WIPO Arbitration and Mediation Center
ADMINISTRATIVE PANEL DECISION
Waterman, S.A.S. v. Brian Art
Case No. D2005-0340
1. The Parties
The Complainant is Waterman, S.A.S., Paris, France, represented by Schiff Hardin LLP, Chicago, Illinois , United States of America.
The Respondent is Brian Art, Canley Heights, Australia.
2. The Domain Name and Registrar
The disputed domain name <waterman-paris.com> is registered with Tucows.
3. Procedural History
The Complaint was filed with the WIPO Arbitration and Mediation Center (the “Center”) on April 1, 2005. On April 4, 2005, the Center transmitted by email to Tucows a request for registrar verification in connection with the domain name at issue. On April 4, 2005, Tucows transmitted by email to the Center its verification response confirming that the Respondent is listed as the registrant and providing the contact details for the administrative, billing, and technical contact. The Center verified that the Complaint satisfied the formal requirements of the Uniform Domain Name Dispute Resolution Policy (the “Policy”), the Rules for Uniform Domain Name Dispute Resolution Policy (the “Rules”), and the WIPO Supplemental Rules for Uniform Domain Name Dispute Resolution Policy (the “Supplemental Rules”).
In accordance with the Rules, paragraphs 2(a) and 4(a), the Center formally notified the Respondent of the Complaint, and the proceedings commenced on April 7, 2005. In accordance with the Rules, paragraph 5(a), the due date for Response was April 27, 2005. The Respondent did not submit any response. Accordingly, the Center notified the Respondent’s default on April 28, 2005.
The Center appointed Christiane Féral-Schuhl as the Sole Panelist in this matter on May 17, 2005. The Panel finds that it was properly constituted. The Panel has submitted the Statement of Acceptance and Declaration of Impartiality and Independence, as required by the Center to ensure compliance with the Rules, paragraph 7.
4. Factual Background
The Complainant asserted and provided evidence in support of the following facts, which the Panel finds are well founded:
The Complainant is a world famous manufacturer of writing instruments and related products based in Paris, France, and owns several hundred trademarks and marks consisting or including the word “WATERMAN”. As an example, the Complainant is the registered owner of the following trademarks:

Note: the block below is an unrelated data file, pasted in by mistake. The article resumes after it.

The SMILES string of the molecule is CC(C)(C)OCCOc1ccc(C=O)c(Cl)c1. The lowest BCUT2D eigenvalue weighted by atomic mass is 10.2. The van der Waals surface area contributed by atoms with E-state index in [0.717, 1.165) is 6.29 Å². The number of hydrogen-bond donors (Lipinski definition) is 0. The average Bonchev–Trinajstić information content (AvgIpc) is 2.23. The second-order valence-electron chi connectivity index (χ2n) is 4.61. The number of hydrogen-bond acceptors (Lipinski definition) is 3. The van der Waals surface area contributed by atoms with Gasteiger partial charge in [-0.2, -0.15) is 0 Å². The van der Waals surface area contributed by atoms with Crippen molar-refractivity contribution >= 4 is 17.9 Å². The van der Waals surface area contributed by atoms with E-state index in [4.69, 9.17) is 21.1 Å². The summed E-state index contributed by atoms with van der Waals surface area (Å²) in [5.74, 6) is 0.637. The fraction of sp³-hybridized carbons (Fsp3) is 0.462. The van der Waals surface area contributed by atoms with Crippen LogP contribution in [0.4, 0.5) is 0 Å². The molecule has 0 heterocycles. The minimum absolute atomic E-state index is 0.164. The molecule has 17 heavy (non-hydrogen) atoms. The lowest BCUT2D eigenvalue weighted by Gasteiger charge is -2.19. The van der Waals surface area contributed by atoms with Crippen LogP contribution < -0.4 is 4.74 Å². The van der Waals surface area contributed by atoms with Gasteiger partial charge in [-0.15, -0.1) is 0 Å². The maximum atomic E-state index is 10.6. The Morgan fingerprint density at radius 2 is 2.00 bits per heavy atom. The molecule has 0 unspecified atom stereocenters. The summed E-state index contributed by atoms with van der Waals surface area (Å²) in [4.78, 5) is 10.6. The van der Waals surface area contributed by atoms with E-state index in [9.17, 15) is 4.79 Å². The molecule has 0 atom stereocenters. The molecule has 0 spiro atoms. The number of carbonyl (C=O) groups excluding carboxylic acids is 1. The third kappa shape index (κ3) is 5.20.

- WATERMAN mark, U.S. Trademark Reg. No. 1,091,396;
- WATERMAN’S mark, U.S. Trademark Reg. No. 59,703.
The Complainant also operates a website at the domain name <waterman.com> since 1995 and “WATERMAN” is also its trade name.
The disputed domain name <waterman-paris.com> was registered by the Respondent with Tucows, Inc. on March 7, 2005.
The Panel notes that the registration dates of the vast majority of trademark registrations containing the word “WATERMAN” listed in the Complainant’s attachment to the Complaint (although it is noted that Complainant did not produce all the related registration certificates), predate the date of registration of the disputed domain name by the Respondent.
5. Parties’ Contentions
The Complainant claims that the disputed domain name is confusingly similar to the trademark “WATERMAN” owned by the Complainant. The Complainant also indicates that packaging for the Complainant’s products often feature the mark “WATERMAN-Paris” and that UDRP decisions support the principle that a domain name that simply adds a geographic indicator to the Complainant’s trademark may be confusingly similar to the trademark.
In addition, the Complainant claims that the Respondent has no rights or legitimate interests in respect of the disputed domain name, and that the Respondent’s use of the disputed domain name has no legitimate purpose. The Complainant notes that the Respondent’s actual name is not available through the Registrar and that the contact’s name bears no similarity or connection to the disputed domain name.
The Complainant also claims that the disputed domain name was registered and is being used in bad faith. The Complainant explains that the Respondent registered the disputed domain name as a “phishing” scheme to induce and divert the Complaint’s legitimate customers to the Respondent’s website in order to steal their money. The Complainant indicates that the Respondent’s website identically reproduces almost every page from the Complainant’s official website, except for fake contact information and a page devoted to promoting the fraudulent financial scheme. The Complainant adds that in light of the widespread recognition of the Complainant’s marks throughout the world, the Respondent knew or should have known of the existence of the Complainant’s marks when it registered the disputed domain name, and therefore registered the disputed domain name in bad faith. Furthermore, the Complainant indicates that in light of the Respondent’s intentional copying of the Complainant’s website, the Respondent knew about the Complainant’s business, its products and its website.